| his sixpence, four stuffy little wenches were next placed.
The fair winner of this race, if we may so describe about
as sunburnt a little rustic as ever refused to wear a bonnet,
considered herself quite the wonder of the village. Then followed
races by lads, then again races by boys, and so on till time
"After all this fun and nonsense came the dinner, preceding
which came the election of new members, who must abjure the
'Pope, ' the ' Devil, 'and the 'Pretender. ' New members had
also to undergo various measurements for length, breadth,
thickness, and weight, deficiencies in anyone of these particulars
being made up from the extras in any other. The evening, until
the hour for returning, was spent chiefly in seeing and discussing
the ' lions' of the district. "
The Corporation of Chapmen during the three hindmost years
of their existence presented a silver medal to the best scholar
at the Pans Parish School. The first of the three was won
in 1855 by Mr David M'Cairn, Prestonpans. The medal of 1856
by Mr Andrew Nimmo, Tranent, and the chief prize of 1857 by
Mr Thomas Fysche of Dolphinston.
This fine old Market Cross, or great monumental pillar, is
located inside the fruit garden, and only a short distance
from the wall on the north side of the avenue leading eastward
to Preston Old House. Mr John Wright is tenant of the garden,
as his father was before him, and between father and son the
tenancy has now gone on for considerably over half a century.
At what period the Cross was erected seems to be wholly unknown.
Notes from ancient gazetteers state that the Cross was erected
in 1617; some affirm that a date to that effect had at one
time been on the building. If so, no date exists upon it now.
The late Mr Drummond, R. S. A., says of Preston Cross, "
it is one of the only five which are known to have been built
in the same style, the others being those at Edinburgh (destroyed).
Perth (destroyed), Dundee (destroyed), and Aberdeen (removed
from its old site and much altered). The Cross of Preston
is therefore unique in its original beauty and integrity.
" Had Mr Drummond been able to fix a date, he would assuredly
have done so.
Chalmers in his " Caledonia " says, " that
the Chapmen of the Lothians acquired the Cross in 1636, "
other writers say that they "acquired a right to the
Cross, " but in no case is information given as to who
granted the right, and whether it was for a period of years,
or in perpetuity.
Sir John, one of the ablest and most influential of all the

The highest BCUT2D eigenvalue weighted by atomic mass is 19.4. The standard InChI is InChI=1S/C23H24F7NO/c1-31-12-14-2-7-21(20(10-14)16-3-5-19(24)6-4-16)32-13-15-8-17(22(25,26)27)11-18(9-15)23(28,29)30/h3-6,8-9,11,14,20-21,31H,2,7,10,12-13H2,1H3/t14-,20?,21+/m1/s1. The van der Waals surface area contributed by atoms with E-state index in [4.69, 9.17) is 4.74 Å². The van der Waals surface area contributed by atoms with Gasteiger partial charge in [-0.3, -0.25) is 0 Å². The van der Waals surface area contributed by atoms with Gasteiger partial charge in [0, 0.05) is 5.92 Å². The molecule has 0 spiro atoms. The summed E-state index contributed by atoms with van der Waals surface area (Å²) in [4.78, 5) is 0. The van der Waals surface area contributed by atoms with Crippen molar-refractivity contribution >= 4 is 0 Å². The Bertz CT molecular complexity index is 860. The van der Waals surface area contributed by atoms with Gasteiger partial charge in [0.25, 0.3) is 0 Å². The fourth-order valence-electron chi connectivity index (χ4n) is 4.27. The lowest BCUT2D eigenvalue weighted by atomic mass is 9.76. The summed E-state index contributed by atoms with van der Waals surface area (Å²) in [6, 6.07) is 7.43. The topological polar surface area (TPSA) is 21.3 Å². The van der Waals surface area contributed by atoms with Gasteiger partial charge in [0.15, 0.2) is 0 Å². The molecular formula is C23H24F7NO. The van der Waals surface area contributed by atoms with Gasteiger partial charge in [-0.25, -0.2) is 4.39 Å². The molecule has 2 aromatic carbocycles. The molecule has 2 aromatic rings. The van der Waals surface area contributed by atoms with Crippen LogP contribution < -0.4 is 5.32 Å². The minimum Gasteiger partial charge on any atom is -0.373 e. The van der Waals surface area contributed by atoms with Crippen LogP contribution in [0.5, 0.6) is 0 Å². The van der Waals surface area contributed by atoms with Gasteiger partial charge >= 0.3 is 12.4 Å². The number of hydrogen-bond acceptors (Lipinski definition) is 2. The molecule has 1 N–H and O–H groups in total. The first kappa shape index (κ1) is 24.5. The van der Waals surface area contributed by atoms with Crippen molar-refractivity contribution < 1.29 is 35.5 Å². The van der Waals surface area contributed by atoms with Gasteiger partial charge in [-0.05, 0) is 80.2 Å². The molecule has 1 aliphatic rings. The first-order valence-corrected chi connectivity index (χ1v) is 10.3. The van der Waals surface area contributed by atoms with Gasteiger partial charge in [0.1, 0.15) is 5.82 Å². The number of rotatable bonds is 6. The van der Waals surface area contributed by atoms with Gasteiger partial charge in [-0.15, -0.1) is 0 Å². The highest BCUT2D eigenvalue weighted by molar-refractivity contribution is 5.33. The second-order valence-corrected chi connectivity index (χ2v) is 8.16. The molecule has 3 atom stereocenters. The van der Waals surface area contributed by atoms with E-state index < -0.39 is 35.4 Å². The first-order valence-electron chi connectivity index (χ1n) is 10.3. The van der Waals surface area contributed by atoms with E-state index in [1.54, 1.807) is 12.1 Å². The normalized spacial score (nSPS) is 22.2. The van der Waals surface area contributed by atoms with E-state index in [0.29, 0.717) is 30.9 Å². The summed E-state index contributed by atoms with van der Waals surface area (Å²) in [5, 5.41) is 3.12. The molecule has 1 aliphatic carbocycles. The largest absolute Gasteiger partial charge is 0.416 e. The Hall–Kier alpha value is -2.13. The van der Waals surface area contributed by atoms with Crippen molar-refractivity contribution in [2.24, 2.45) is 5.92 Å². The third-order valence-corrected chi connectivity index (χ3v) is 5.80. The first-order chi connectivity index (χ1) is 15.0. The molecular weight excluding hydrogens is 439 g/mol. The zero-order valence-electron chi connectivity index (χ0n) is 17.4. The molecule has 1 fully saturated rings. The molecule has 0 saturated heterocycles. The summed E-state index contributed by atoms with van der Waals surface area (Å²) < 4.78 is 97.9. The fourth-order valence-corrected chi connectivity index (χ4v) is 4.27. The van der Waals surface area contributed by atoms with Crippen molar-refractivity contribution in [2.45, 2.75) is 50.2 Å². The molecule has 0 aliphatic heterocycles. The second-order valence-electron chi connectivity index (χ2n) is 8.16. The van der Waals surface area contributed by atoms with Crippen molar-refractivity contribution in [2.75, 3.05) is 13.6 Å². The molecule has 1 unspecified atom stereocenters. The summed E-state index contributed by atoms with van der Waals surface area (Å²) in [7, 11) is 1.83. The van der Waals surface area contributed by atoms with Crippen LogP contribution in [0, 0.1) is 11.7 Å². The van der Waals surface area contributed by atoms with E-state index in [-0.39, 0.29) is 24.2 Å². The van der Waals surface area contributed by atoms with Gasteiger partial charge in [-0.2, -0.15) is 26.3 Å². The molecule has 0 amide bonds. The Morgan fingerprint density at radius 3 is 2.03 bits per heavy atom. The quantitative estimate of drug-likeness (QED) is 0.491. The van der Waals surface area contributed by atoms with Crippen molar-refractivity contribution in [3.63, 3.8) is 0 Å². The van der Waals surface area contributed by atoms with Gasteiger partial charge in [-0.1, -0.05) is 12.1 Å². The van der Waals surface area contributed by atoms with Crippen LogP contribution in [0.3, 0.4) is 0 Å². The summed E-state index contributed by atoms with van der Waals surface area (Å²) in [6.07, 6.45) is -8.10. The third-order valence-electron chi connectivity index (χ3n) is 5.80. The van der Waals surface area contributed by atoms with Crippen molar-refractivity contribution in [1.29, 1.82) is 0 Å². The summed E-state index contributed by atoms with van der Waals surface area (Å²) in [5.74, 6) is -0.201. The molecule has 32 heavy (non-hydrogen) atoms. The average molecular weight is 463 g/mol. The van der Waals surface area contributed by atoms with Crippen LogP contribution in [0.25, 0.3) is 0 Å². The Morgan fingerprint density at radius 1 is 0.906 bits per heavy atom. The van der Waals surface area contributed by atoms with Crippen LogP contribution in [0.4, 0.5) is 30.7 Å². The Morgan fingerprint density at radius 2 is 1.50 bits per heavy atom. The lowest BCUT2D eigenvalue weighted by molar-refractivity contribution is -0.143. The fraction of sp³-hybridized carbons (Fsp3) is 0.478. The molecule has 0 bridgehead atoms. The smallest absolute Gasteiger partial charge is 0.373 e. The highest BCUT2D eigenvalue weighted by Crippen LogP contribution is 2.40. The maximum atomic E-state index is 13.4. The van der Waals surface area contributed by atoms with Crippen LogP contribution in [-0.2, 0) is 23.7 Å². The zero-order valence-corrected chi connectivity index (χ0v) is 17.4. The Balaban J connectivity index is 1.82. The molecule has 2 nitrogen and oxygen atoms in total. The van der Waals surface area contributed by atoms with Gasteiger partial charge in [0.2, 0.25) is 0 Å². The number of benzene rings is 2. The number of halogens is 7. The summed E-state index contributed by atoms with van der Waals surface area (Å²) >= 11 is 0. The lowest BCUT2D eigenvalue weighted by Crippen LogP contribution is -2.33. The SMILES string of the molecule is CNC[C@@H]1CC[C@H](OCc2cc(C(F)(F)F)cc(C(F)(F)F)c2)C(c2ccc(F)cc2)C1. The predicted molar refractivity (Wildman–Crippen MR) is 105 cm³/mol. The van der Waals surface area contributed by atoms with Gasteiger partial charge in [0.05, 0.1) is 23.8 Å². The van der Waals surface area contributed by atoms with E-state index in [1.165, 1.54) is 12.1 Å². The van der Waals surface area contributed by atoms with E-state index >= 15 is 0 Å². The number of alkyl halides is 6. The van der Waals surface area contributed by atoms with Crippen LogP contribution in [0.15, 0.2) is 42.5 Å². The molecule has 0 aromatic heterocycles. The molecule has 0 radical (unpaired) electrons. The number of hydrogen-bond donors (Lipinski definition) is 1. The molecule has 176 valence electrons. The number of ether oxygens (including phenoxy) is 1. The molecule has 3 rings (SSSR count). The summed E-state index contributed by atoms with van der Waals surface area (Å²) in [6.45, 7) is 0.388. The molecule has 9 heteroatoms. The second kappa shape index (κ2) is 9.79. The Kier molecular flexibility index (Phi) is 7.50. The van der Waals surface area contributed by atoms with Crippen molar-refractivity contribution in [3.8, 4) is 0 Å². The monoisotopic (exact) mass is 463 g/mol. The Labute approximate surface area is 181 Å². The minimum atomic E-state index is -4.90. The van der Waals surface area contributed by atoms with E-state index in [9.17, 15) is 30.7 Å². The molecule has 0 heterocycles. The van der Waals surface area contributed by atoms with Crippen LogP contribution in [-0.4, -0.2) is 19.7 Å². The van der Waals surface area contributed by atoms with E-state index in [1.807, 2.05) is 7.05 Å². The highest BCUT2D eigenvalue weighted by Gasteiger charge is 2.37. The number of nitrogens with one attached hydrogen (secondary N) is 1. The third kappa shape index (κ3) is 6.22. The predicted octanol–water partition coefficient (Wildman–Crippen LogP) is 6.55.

Hamiltons, was proprietor of the estate in 1636. It is located
on the barony of Preston, and if anyone more than another
was enabled to grant a right to the Cross, surely it would
be the " Lord of the Manor, " and yet his name is
never mentioned in connection with the Cross.
This being a regular Market Cross, it would, undoubtedly,
during the early centuries stand on public ground; and whether
anyone ever did, or could acquire a right, either to the structure
itself, or to enclose it, is, to say the least, doubtful;
but probably in 1732, when St Jerome's Fair was transferred
from Preston to Prestonpans, and when the original corporation
of Chapmen ceased to attend the Cross, then the ancient structure
would be gathered into privacy.
At this period Lord Grange was proprietor of the barony, and
occupied Preston House. We know that he set himself not only
to gather together all the scattered lands of the ancient
barony into one estate, but to make fanciful gardens and enclosures
around him. Further, from several of his actions, he seems
to have always worked with a high hand, and he no doubt was
the man who enclosed the Cross.
Up till about the year 1840 the Cross was enclosed with a
hedge only, and a small ditch ran alongside of it. At that
period the ditch was filled up, the hedge removed, and the
present stone dyke set up in its stead.
It may not have been right to enclose the ancient and beautiful
pillar, but one thing is certain, if it had not been enclosed,
and in the careful keeping of such tenants as the Wrights
during the last half century, the same might have been written
of it long ago as has been written of the market crosses of
Edinburgh, Perth, Dundee, and Aberdeen.
The base of the octagonal structure, on which the great monolith
still proudly raises its head to the clouds, has recently
been strengthened by a layer of cement. Rising about three
feet from the base there are six niches round the building,
one of these towards the north side \s curiously enough
more shallow than the others, but all with one accord are
beautifully scalloped, of a cockle-shell pattern—over these,
and some nine